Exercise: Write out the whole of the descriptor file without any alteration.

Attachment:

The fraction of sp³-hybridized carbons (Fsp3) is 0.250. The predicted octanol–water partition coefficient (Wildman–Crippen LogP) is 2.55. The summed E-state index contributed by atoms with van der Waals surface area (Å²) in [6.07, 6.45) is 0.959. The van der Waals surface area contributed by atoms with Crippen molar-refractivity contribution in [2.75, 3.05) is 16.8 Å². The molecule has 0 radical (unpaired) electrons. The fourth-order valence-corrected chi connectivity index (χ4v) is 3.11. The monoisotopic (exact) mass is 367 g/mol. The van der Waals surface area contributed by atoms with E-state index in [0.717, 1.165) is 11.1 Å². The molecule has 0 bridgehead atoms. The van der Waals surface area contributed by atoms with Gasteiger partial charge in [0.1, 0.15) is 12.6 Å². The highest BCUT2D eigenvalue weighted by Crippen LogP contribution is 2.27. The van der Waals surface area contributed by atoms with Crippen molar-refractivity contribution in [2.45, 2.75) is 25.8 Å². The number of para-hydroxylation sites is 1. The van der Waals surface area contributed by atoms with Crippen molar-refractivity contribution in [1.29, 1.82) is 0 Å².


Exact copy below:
The fraction of sp³-hybridized carbons (Fsp3) is 0.250. The predicted octanol–water partition coefficient (Wildman–Crippen LogP) is 2.55. The summed E-state index contributed by atoms with van der Waals surface area (Å²) in [6.07, 6.45) is 0.959. The van der Waals surface area contributed by atoms with Crippen molar-refractivity contribution in [2.75, 3.05) is 16.8 Å². The molecule has 0 radical (unpaired) electrons. The fourth-order valence-corrected chi connectivity index (χ4v) is 3.11. The monoisotopic (exact) mass is 367 g/mol. The van der Waals surface area contributed by atoms with E-state index in [0.717, 1.165) is 11.1 Å². The molecule has 0 bridgehead atoms. The van der Waals surface area contributed by atoms with Gasteiger partial charge in [0.1, 0.15) is 12.6 Å². The highest BCUT2D eigenvalue weighted by Crippen LogP contribution is 2.27. The van der Waals surface area contributed by atoms with Crippen molar-refractivity contribution in [2.45, 2.75) is 25.8 Å². The number of para-hydroxylation sites is 1. The van der Waals surface area contributed by atoms with Crippen molar-refractivity contribution in [1.29, 1.82) is 0 Å².